Giant Kettles - Trollhättan
Size:  (not chosen)
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Geology Combined with History at it's Best.
The latest ice age, or glacial period, began about 110,000 years ago and lasted in Sweden until about 11,000 years ago. Rock scouring and scratching, glacial moraines, drumlins, valley cutting, glacial sediments, sedimentary rocks and erratic boulders are some of the geological traces left from the massive forces of the thick and heavy ice. Another such trace are giant kettles which are cavities or holes which appear to have been drilled in the surrounding rocks by currents of water bearing stones, gravel and other wearing matter. If you look at a giant kettle you can often see scratch marks as a result of this process.
In Sweden and other places, giant kettles have often been surrounded by folklore and tales about giants using the kettles to prepare their food.
In August 9, 1754 King Adolf Fredrik inaugurated the lock Ekeblads sluss together with his queen Lovisa Ulrika. During these events they became the first to sign their names on the wall of the giant kettle. Ever since, every monarch and their spouse has signed it. This has made it the royal guestbook of Trollhättan and the signatures of the current King Carl XVI Gustaf, his Queen Silvia and the Crown Princess Victoria can be seen as well. Because of this, the giant kettle is called the Kings Cave (Swe: Kungsgrottan). Another distinguishing feature of this kettle is it's beautiful location just next to the bridge Oscarsbron over river Göta älv and the Trollhättan Falls.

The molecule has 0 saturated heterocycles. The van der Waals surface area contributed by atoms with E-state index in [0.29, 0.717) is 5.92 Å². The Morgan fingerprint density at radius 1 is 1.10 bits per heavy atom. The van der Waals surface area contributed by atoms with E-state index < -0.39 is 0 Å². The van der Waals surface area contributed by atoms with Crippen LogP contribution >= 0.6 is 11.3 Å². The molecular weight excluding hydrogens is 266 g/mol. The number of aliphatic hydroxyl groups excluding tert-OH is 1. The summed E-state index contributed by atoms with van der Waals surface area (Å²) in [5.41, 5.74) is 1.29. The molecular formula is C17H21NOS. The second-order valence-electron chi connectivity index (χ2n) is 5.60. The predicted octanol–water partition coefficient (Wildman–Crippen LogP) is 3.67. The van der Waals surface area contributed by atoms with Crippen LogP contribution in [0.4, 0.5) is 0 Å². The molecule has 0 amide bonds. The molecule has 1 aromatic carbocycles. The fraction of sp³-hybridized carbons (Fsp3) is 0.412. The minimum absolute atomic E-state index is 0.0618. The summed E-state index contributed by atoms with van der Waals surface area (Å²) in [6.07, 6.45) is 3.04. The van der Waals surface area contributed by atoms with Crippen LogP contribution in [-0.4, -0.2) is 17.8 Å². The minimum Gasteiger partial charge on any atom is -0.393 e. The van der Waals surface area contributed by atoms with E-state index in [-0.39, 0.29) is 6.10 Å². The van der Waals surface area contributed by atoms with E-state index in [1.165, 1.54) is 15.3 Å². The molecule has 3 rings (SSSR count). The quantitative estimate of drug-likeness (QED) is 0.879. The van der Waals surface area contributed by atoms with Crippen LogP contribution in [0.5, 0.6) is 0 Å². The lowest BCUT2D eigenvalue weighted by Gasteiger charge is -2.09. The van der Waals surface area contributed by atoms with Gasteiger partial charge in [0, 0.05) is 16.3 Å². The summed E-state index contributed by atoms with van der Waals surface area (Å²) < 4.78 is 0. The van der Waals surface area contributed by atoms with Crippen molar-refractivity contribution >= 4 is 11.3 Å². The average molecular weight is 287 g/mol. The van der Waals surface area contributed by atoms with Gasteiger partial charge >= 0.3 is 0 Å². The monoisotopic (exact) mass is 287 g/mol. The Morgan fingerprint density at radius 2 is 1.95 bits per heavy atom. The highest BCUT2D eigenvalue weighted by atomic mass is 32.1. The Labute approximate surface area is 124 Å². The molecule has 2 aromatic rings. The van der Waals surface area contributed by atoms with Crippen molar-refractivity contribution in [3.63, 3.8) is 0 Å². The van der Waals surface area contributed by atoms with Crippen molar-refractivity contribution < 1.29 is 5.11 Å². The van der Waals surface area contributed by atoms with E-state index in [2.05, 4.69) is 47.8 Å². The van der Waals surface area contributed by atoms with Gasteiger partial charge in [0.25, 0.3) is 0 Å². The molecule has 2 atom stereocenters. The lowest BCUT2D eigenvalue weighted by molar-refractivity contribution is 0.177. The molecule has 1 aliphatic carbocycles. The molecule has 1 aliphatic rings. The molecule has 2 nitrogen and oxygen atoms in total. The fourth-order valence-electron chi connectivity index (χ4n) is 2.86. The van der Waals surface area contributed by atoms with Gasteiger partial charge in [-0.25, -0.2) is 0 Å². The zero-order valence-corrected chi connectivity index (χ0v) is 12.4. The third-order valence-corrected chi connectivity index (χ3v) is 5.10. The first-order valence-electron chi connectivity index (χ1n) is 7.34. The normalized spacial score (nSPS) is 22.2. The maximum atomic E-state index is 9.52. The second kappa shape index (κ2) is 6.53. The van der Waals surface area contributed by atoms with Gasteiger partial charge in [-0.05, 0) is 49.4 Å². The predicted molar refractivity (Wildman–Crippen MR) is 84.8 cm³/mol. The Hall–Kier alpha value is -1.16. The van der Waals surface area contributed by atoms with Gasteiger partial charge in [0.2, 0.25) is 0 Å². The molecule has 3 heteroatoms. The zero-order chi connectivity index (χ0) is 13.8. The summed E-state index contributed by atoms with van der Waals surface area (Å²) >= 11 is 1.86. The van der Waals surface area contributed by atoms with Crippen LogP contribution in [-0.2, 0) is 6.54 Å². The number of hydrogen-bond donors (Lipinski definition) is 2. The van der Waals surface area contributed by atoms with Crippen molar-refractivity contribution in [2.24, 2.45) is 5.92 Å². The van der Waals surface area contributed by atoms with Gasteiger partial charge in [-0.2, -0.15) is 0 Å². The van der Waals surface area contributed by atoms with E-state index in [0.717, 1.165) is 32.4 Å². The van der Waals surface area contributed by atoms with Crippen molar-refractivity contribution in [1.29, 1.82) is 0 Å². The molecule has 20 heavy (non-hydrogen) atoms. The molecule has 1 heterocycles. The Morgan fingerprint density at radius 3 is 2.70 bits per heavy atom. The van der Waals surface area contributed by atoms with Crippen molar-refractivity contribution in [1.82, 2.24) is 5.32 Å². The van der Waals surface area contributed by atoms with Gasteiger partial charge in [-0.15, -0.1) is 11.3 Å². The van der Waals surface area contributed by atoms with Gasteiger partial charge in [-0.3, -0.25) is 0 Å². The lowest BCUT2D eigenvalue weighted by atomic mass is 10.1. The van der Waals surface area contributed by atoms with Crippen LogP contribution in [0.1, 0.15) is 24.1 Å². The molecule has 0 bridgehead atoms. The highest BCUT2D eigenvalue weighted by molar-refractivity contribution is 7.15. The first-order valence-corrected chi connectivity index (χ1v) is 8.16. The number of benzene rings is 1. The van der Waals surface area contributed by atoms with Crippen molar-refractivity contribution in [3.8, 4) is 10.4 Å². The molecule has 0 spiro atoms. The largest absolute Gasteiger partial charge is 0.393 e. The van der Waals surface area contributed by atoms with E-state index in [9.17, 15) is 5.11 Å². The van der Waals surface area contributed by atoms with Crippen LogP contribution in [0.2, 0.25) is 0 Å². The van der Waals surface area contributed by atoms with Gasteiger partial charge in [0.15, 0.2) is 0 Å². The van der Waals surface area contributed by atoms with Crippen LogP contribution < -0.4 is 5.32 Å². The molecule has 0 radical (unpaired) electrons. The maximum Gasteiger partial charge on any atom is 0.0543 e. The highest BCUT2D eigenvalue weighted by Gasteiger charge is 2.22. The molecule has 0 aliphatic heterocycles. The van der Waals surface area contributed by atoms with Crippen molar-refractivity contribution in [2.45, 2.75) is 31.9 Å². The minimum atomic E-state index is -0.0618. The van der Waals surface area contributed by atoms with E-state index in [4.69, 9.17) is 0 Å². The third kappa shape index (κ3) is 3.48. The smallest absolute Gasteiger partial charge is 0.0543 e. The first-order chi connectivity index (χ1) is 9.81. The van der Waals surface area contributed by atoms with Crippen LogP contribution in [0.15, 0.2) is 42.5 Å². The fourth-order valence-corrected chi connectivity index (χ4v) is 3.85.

Visit the Area
Although not required, I encourage you to also visit the surrounding area. I have provided you with some interesting places as waypoints.
Just close by is the Sword Monument and the Memorial Stone for the Swedish scientist and inventor Christopher Polhem (1661-1751). If you want to see a bit more, you can take a walk for about 45 minutes upstream north, over the next bridge and back.
When you have visited this Earthcache you can log it right away. For you to keep your log you must also send me the answer to these questions:
1. During the festival Fallens dagar (Eng: Days of the Waterfalls), people stand here on the bridge Oscarsbron to see the water being released. How much water do they see passing through every second?
2. The water from lake Vänern flow through here, when was the lake formed?
3. How many meters above sea level is Vänern located?
If you want to, I would be happy if you provide a photo of you at the given coordinates or at any of the additional waypoints.
Enjoy your caching!
(No hints available.)